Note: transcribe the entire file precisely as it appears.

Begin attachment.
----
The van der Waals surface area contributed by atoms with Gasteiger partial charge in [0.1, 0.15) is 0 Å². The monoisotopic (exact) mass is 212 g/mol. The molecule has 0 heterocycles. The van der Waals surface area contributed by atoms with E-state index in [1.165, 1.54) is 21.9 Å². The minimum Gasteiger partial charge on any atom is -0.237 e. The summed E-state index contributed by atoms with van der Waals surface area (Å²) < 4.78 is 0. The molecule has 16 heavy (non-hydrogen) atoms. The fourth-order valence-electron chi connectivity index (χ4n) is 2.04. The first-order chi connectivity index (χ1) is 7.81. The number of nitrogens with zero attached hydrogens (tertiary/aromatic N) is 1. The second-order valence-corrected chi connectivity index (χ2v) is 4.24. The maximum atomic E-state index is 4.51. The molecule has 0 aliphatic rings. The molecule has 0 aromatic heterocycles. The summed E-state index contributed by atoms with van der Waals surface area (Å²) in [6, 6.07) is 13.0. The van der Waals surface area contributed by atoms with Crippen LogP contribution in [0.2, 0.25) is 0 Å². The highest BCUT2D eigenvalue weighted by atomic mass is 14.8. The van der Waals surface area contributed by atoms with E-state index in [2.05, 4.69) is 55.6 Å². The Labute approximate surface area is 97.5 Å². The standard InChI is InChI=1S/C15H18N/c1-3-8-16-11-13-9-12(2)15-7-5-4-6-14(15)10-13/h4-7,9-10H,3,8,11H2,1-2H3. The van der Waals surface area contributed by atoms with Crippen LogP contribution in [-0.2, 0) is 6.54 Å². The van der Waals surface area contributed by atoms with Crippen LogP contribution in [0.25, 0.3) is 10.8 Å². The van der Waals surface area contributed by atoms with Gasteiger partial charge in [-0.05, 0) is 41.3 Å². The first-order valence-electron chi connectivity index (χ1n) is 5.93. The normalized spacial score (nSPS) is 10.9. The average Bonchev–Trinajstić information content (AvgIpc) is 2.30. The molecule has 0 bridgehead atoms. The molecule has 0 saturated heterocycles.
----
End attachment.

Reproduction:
The van der Waals surface area contributed by atoms with Gasteiger partial charge in [0.1, 0.15) is 0 Å². The monoisotopic (exact) mass is 212 g/mol. The molecule has 0 heterocycles. The van der Waals surface area contributed by atoms with E-state index in [1.165, 1.54) is 21.9 Å². The minimum Gasteiger partial charge on any atom is -0.237 e. The summed E-state index contributed by atoms with van der Waals surface area (Å²) < 4.78 is 0. The molecule has 16 heavy (non-hydrogen) atoms. The fourth-order valence-electron chi connectivity index (χ4n) is 2.04. The first-order chi connectivity index (χ1) is 7.81. The number of nitrogens with zero attached hydrogens (tertiary/aromatic N) is 1. The second-order valence-corrected chi connectivity index (χ2v) is 4.24. The maximum atomic E-state index is 4.51. The molecule has 0 aliphatic rings. The molecule has 0 aromatic heterocycles. The summed E-state index contributed by atoms with van der Waals surface area (Å²) in [6, 6.07) is 13.0. The van der Waals surface area contributed by atoms with Crippen LogP contribution in [0.2, 0.25) is 0 Å². The highest BCUT2D eigenvalue weighted by atomic mass is 14.8. The van der Waals surface area contributed by atoms with E-state index in [2.05, 4.69) is 55.6 Å². The Labute approximate surface area is 97.5 Å². The standard InChI is InChI=1S/C15H18N/c1-3-8-16-11-13-9-12(2)15-7-5-4-6-14(15)10-13/h4-7,9-10H,3,8,11H2,1-2H3. The van der Waals surface area contributed by atoms with Crippen LogP contribution in [-0.2, 0) is 6.54 Å². The van der Waals surface area contributed by atoms with Crippen LogP contribution in [0.25, 0.3) is 10.8 Å². The van der Waals surface area contributed by atoms with Gasteiger partial charge in [-0.05, 0) is 41.3 Å². The first-order valence-electron chi connectivity index (χ1n) is 5.93. The normalized spacial score (nSPS) is 10.9. The average Bonchev–Trinajstić information content (AvgIpc) is 2.30. The molecule has 0 bridgehead atoms. The molecule has 0 saturated heterocycles.